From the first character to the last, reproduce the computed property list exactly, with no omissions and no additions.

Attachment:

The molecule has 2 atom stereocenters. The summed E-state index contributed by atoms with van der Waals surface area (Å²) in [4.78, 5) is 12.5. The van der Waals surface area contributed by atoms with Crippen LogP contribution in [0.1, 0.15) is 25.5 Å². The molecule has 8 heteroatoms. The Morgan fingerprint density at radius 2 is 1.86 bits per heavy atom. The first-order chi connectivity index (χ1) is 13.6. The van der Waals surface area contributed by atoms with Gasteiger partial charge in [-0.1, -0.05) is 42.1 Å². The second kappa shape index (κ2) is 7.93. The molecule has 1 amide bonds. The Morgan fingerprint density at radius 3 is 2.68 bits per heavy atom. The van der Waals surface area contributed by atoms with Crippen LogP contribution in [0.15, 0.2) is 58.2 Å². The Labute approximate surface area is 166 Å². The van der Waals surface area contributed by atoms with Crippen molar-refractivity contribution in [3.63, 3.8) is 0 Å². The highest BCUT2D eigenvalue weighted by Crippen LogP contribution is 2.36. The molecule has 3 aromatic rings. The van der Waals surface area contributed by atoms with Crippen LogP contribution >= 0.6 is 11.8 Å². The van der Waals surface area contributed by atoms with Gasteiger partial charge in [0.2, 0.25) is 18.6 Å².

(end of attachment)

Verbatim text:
The molecule has 2 atom stereocenters. The summed E-state index contributed by atoms with van der Waals surface area (Å²) in [4.78, 5) is 12.5. The van der Waals surface area contributed by atoms with Crippen LogP contribution in [0.1, 0.15) is 25.5 Å². The molecule has 8 heteroatoms. The Morgan fingerprint density at radius 2 is 1.86 bits per heavy atom. The first-order chi connectivity index (χ1) is 13.6. The van der Waals surface area contributed by atoms with Gasteiger partial charge in [-0.1, -0.05) is 42.1 Å². The second kappa shape index (κ2) is 7.93. The molecule has 1 amide bonds. The Morgan fingerprint density at radius 3 is 2.68 bits per heavy atom. The van der Waals surface area contributed by atoms with Crippen LogP contribution in [0.15, 0.2) is 58.2 Å². The Labute approximate surface area is 166 Å². The van der Waals surface area contributed by atoms with Crippen molar-refractivity contribution in [3.63, 3.8) is 0 Å². The highest BCUT2D eigenvalue weighted by Crippen LogP contribution is 2.36. The molecule has 3 aromatic rings. The van der Waals surface area contributed by atoms with Crippen LogP contribution >= 0.6 is 11.8 Å². The van der Waals surface area contributed by atoms with Gasteiger partial charge in [0.2, 0.25) is 18.6 Å².